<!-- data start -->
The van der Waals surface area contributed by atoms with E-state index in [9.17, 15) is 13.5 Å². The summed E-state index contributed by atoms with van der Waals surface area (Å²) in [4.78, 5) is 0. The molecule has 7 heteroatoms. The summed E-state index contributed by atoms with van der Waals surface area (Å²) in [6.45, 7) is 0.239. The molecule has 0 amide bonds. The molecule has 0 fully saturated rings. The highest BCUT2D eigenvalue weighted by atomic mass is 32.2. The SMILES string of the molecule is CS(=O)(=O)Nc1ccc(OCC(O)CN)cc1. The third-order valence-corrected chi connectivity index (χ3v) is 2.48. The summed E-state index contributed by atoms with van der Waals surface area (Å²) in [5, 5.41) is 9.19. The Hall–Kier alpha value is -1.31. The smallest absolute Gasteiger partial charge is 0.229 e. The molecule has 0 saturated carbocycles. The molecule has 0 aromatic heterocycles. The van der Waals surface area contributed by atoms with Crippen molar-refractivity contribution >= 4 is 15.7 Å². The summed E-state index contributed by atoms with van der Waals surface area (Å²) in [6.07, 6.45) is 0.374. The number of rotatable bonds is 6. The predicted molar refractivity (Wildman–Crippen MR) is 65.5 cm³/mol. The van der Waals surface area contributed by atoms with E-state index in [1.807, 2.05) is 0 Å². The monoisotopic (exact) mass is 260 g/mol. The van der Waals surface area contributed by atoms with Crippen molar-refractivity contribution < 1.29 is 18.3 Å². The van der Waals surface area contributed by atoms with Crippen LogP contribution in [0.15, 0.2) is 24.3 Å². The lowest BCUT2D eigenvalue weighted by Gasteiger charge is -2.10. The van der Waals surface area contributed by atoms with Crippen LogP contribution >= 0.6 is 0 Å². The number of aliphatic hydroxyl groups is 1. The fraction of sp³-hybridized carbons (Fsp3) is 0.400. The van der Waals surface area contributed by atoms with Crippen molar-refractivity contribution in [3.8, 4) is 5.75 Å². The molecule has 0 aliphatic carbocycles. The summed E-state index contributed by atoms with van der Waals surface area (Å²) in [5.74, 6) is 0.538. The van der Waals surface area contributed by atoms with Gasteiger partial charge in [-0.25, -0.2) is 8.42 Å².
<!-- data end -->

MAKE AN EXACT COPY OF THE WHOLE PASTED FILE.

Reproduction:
The van der Waals surface area contributed by atoms with E-state index in [9.17, 15) is 13.5 Å². The summed E-state index contributed by atoms with van der Waals surface area (Å²) in [4.78, 5) is 0. The molecule has 7 heteroatoms. The summed E-state index contributed by atoms with van der Waals surface area (Å²) in [6.45, 7) is 0.239. The molecule has 0 amide bonds. The molecule has 0 fully saturated rings. The highest BCUT2D eigenvalue weighted by atomic mass is 32.2. The SMILES string of the molecule is CS(=O)(=O)Nc1ccc(OCC(O)CN)cc1. The third-order valence-corrected chi connectivity index (χ3v) is 2.48. The summed E-state index contributed by atoms with van der Waals surface area (Å²) in [5, 5.41) is 9.19. The Hall–Kier alpha value is -1.31. The smallest absolute Gasteiger partial charge is 0.229 e. The molecule has 0 saturated carbocycles. The molecule has 0 aromatic heterocycles. The van der Waals surface area contributed by atoms with Crippen molar-refractivity contribution >= 4 is 15.7 Å². The summed E-state index contributed by atoms with van der Waals surface area (Å²) in [6.07, 6.45) is 0.374. The number of rotatable bonds is 6. The predicted molar refractivity (Wildman–Crippen MR) is 65.5 cm³/mol. The van der Waals surface area contributed by atoms with E-state index in [1.807, 2.05) is 0 Å². The monoisotopic (exact) mass is 260 g/mol. The van der Waals surface area contributed by atoms with Crippen molar-refractivity contribution < 1.29 is 18.3 Å². The van der Waals surface area contributed by atoms with Crippen LogP contribution in [0.15, 0.2) is 24.3 Å². The lowest BCUT2D eigenvalue weighted by Gasteiger charge is -2.10. The van der Waals surface area contributed by atoms with Crippen LogP contribution >= 0.6 is 0 Å². The number of aliphatic hydroxyl groups is 1. The fraction of sp³-hybridized carbons (Fsp3) is 0.400. The van der Waals surface area contributed by atoms with Crippen molar-refractivity contribution in [3.8, 4) is 5.75 Å². The molecule has 0 aliphatic carbocycles. The summed E-state index contributed by atoms with van der Waals surface area (Å²) in [5.74, 6) is 0.538. The van der Waals surface area contributed by atoms with Gasteiger partial charge in [-0.25, -0.2) is 8.42 Å².